Friday, June 28, 2013

Quadcopter crash due to esc failure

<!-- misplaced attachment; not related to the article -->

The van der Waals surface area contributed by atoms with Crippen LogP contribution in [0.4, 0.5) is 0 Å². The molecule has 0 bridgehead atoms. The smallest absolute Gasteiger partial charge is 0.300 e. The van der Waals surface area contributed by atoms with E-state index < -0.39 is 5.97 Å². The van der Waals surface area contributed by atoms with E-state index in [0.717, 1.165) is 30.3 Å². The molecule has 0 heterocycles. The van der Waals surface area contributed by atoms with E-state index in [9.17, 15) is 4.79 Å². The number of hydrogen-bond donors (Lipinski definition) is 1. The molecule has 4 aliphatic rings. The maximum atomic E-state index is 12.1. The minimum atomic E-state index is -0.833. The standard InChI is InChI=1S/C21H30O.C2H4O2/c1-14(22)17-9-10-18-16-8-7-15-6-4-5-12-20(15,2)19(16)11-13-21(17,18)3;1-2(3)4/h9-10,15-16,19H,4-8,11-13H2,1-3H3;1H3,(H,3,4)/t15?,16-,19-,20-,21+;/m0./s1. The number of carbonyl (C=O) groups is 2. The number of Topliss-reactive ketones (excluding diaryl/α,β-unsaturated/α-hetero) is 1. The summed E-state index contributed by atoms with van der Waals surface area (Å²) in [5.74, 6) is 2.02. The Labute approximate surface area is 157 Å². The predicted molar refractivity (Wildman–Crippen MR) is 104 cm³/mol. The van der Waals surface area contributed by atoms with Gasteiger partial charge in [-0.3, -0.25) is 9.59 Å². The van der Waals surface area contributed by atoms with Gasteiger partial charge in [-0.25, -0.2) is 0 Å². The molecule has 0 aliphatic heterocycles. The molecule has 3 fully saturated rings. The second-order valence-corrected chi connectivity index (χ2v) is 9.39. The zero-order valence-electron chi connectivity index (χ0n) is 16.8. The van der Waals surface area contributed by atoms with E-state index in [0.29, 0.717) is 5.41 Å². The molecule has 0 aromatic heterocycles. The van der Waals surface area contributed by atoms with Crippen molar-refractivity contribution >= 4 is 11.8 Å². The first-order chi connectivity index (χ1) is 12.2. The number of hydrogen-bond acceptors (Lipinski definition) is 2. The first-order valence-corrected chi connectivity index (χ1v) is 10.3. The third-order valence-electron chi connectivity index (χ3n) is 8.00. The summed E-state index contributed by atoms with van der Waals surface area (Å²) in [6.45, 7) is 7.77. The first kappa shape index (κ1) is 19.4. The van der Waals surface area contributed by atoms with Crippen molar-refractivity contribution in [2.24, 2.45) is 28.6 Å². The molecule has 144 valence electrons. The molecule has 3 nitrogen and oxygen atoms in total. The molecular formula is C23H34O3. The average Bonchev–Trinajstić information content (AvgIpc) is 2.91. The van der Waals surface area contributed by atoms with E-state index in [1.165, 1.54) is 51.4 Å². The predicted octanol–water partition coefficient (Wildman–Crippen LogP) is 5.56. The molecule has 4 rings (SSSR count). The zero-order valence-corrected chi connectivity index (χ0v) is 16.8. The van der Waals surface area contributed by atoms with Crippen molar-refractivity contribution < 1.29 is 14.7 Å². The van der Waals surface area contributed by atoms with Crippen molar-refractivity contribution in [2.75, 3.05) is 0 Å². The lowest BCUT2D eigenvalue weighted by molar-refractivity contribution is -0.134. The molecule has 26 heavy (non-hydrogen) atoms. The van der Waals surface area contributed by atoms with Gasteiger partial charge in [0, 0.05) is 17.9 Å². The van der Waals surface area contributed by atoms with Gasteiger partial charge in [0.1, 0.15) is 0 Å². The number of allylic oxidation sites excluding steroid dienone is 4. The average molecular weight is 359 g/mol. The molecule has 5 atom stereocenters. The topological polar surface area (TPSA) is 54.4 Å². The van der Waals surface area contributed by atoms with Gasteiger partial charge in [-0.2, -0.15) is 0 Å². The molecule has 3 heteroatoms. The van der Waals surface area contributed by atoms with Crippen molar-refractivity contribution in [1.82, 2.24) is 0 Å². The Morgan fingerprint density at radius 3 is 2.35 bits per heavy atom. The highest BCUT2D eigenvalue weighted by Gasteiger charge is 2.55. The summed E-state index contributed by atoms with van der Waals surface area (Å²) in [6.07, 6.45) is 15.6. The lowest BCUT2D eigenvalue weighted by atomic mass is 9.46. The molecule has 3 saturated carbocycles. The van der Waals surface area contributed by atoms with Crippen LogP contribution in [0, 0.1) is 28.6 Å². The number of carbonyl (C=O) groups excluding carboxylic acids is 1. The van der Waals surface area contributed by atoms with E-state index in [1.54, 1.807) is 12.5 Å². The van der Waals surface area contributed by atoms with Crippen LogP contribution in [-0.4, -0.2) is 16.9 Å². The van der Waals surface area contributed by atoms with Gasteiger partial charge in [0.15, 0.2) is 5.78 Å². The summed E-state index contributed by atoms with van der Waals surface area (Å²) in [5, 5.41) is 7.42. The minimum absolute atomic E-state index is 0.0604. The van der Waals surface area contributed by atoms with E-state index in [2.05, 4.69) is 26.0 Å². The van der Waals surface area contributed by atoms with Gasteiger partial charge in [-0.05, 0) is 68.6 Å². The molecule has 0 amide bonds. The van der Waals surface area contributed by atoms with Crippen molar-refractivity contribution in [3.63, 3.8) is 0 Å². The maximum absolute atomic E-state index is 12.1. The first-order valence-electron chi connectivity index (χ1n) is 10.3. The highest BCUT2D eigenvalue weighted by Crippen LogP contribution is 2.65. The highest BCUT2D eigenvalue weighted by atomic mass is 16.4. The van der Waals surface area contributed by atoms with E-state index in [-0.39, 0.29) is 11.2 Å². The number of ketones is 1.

On Jun 27, 2013 me and "Paul the toy man" went to fly his steel tube quad at Pattaya beach but we had a problem in the first flight with Paul's quad just falling out of the sky after just a few seconds in the air as seen in this video bellow: When we took it back to the lab, this is what we found as I video'ed each prop channel controlled individually from my turnigy 9x reciever and tx. Here is the video of each channels performance in a video: This video above shows tests in the lab of how we isolated down to the channel #4 esc failure. What I didn't notice when I was making the video is that channel #1 was also much faster than all the other channels on the quad, even compared to the channel of the esc we just replaced that was still the same as the 3 other channels. This channel #1 is one that we had replaced the motor on a few days ago due to the motor windings being burned out. So I'm not sure if the problem is the kv of this motor being different than the others or maybe the esc just needs to be calibrated. I was later informed by Paul that this motor was the same spec as what was originaly on the quad. So I'm going to try recalibrate at least that channel #1 esc and see what it does. I can't find any info or procedure of how esc's are normally calibrated with a naza-m system. So I hope someone can provide me feedback of some ideas of what we might try next. When a solution is found, I will post an update to this post of what was done to correct it. The videos above were taken with a gopro hero 1 running in mode R3 for 720p 60 fps in the crash video and R2 in the lab video with the new C10 8gb transcend card that we had hoped to test that day. Update Jun 30, 2013 10:04am: I found a link with a video that shows a simple procedure used to calibrate esc when using naza. It basically uses a 4 to 1 server combiner cable to calibrate all the 4 motor esc at the same time by pluging them all at the same time directly into the receiver throttle output. I don't have this cable so I will try just calibrate each esc one at a time from the receiver used on the aircraft throttle channel #1. I later redid the calibration using the spectrum DX7 radio and receiver set. here's the video that I used for my reference: Update July 1, 2013 6:19pm after trying every different setting in both the rc transmitter and in the naza assistant software I finally got the steel tube quadcopter to spin up again. It was stuck at the 4 yellow blinking light warm up mode ever since I did the firmware upgrade to v3.12 that I thought I had to do to get the software assistant to run at all. after tons of research I found a way to regress the firmware to the older firmware of V3.00 that ended up being what finally got it working by doing this: Phantom or NAZA Firmware Downgrade - if needed Here are the instructions to downgrade back to the original firmware... 1. Start the NAZA Assistant, go to Upgrade 2. Click on the blue text (No updates) next to Firmware e.g. 3.1 in the assistant under info. A pop-up box will appear. 3. Type the word 'door' there is no need to put your cursor anywhere, just type that word and another box will pop up. 4. Type 'test' for the user name and '125' for the password. 5. Follow the remaining instructions to 'upgrade' (in fact it's a downgrade) and the NAZA will be reverted. 6. After the progress bar is done, power cycle the Phantom. 7. Do a software compass re-calibration and when done, follow this by a manual compass calibration That I found at this link after I got the version 3.00 installed I was again able to do CSC and get the motors to spin up again. That took me all day just to figure this out. So now it's ready for an outdoor field test. Wish us luck. I also made a few other changes to the "GPS quad" including: added IOC Intelligent Orientation Control enabled using gear switch with up standard flight gear switch down for homelock mode as discribed in this video: This change was made by moving the Aux1 channel (the gear switch) from the receiver from the naza X1 connector that does something to the gimble that we have no use for since we have no gimble, and moved it to the naza X2 connector that activates the IOC modes. This can also be disabled again with a simple switch in the naza assistant software or can also be disabled on the transmitter side if desired. I also played with the gain settings to make it more standard values as it was cranked way up to 200% for some expert pilot (that I am not). It's now set to mostly 150% the standard center start values as seen in the quick start manual for an F450 airframe. F450 DJI-2212 DJI-30A DJI-8 Inch 3S-2200 890 g 150 150 100 105 150 150 I also made some changes in the transmitter settings mostly in the throttle throw that will probably do nothing since the change was calibrated out when I did the transmitter calibration in the naza assistant. I wish I didn't do so many changes or at least I wish I had documented them as I did it since I might have done more that I forgot by the time I wrote this. Update July 2, 2013: We did a test flight today after the rework above performed. First attempted power up it failed to spin up. After a power reset we got all the props spinning. Paul gave it a try this time and was able to take off with no problem. It appeared to hover OK with no oscillation seen. he started giving very small control input pulses for forward, reverse left then right. Each input was causing normal changes in flight in the aircraft until he hit the small right maneuver. Suddenly the aircraft flipped 180 degrees and dove into the ground (lucky was soft sand). I did a quick power off and reset and did a ground test and found that channel #4 rotor was not spinning but vibrating with a jitter. All the other props were spinning normal in the standby flight mode. I powered it all down and took it to the lab for testing. At the lab it displayed the same problem as seen in the field with channel #4 just jitter and not spin. This is the same channel that we just replaced the esc on. I removed and reconnected the esc to the motor and tested it again. Now it spins up OK again. I did a full system ground test and all seems to work now. ready for flight test but I'm not totally sure this is what caused the crash. So next flight test will try to keep altitude as low as possible for a full battery to see if it will repeat the problem seen. The problem That I found may have been caused after the crash that would of put excessive current on the motor contact from the blades of the motor not being unable to spin. The reconnection would have cleaned the arced carbonized resistive path on one channel causing it to jitter. I hope this is not the case and that it does fly OK now. I also published the original contents of the exported naza parameter file before I ever made any changes to it that can be found at . Too bad I didn't also backup what is presently in the gps quad. I'll try to remember to do that next time I have the gps quad here. Paul has now taken the GPS Quad to Nicks quad lab to take a quick peak at it today. I think if the original exported file above is to be put back into the GPS quad that at least the Naza TX calibration will have to be done since the range of motion in the Spectrum DX7 TX for the gps quad setting were also changed after the export was done. Update July 3, 2013 5:36pm: Good news came back from Nick's lab today about the GPS Quad. They were able to give it a test flight and it didn't crash. Nick also looked at the gain values I had put in and said they were a bit ruff but workable. They did note in the flight test that the gps quad would drift to one side then stop. Paul was told by Nick that it maybe a propeller thing and suggested to try replace the props first. Also the props weren't a matched set with one green prop that was a slightly different design. So I have now replaced the green prop to have a full set of matched props to try another flight test some time soon. To me hearing that it at least flew without crashing within a few seconds sounds like a big plus. So sounds like we are now back on track.